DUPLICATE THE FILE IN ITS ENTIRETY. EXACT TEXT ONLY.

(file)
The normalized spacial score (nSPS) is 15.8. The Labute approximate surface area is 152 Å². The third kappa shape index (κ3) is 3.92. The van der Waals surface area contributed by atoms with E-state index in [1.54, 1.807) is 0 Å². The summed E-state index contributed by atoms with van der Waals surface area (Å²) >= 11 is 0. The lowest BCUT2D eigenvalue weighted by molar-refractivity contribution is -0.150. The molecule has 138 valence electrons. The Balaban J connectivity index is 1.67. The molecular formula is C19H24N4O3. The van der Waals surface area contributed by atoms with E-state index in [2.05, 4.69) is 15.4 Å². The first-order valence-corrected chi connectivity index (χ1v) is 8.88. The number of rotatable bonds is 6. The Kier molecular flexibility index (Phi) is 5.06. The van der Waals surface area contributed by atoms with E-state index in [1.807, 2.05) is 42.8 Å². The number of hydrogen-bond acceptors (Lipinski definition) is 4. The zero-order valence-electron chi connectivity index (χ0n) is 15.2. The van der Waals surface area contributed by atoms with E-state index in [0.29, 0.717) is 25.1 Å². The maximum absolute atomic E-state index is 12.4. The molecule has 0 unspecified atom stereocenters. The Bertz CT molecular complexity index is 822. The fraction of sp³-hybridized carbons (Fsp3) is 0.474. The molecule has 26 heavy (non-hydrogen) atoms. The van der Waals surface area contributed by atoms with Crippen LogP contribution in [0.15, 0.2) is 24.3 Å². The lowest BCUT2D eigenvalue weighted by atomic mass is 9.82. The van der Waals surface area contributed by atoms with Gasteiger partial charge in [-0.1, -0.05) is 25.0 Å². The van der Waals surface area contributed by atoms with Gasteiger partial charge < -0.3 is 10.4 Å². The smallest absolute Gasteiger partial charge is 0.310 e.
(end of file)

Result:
The normalized spacial score (nSPS) is 15.8. The Labute approximate surface area is 152 Å². The third kappa shape index (κ3) is 3.92. The van der Waals surface area contributed by atoms with E-state index in [1.54, 1.807) is 0 Å². The summed E-state index contributed by atoms with van der Waals surface area (Å²) >= 11 is 0. The lowest BCUT2D eigenvalue weighted by molar-refractivity contribution is -0.150. The molecule has 138 valence electrons. The Balaban J connectivity index is 1.67. The molecular formula is C19H24N4O3. The van der Waals surface area contributed by atoms with E-state index in [2.05, 4.69) is 15.4 Å². The first-order valence-corrected chi connectivity index (χ1v) is 8.88. The number of rotatable bonds is 6. The Kier molecular flexibility index (Phi) is 5.06. The van der Waals surface area contributed by atoms with E-state index in [1.807, 2.05) is 42.8 Å². The number of hydrogen-bond acceptors (Lipinski definition) is 4. The zero-order valence-electron chi connectivity index (χ0n) is 15.2. The van der Waals surface area contributed by atoms with E-state index in [0.29, 0.717) is 25.1 Å². The maximum absolute atomic E-state index is 12.4. The molecule has 0 unspecified atom stereocenters. The Bertz CT molecular complexity index is 822. The fraction of sp³-hybridized carbons (Fsp3) is 0.474. The molecule has 26 heavy (non-hydrogen) atoms. The van der Waals surface area contributed by atoms with Crippen LogP contribution in [0.15, 0.2) is 24.3 Å². The lowest BCUT2D eigenvalue weighted by atomic mass is 9.82. The van der Waals surface area contributed by atoms with Gasteiger partial charge in [-0.1, -0.05) is 25.0 Å². The van der Waals surface area contributed by atoms with Gasteiger partial charge < -0.3 is 10.4 Å². The smallest absolute Gasteiger partial charge is 0.310 e.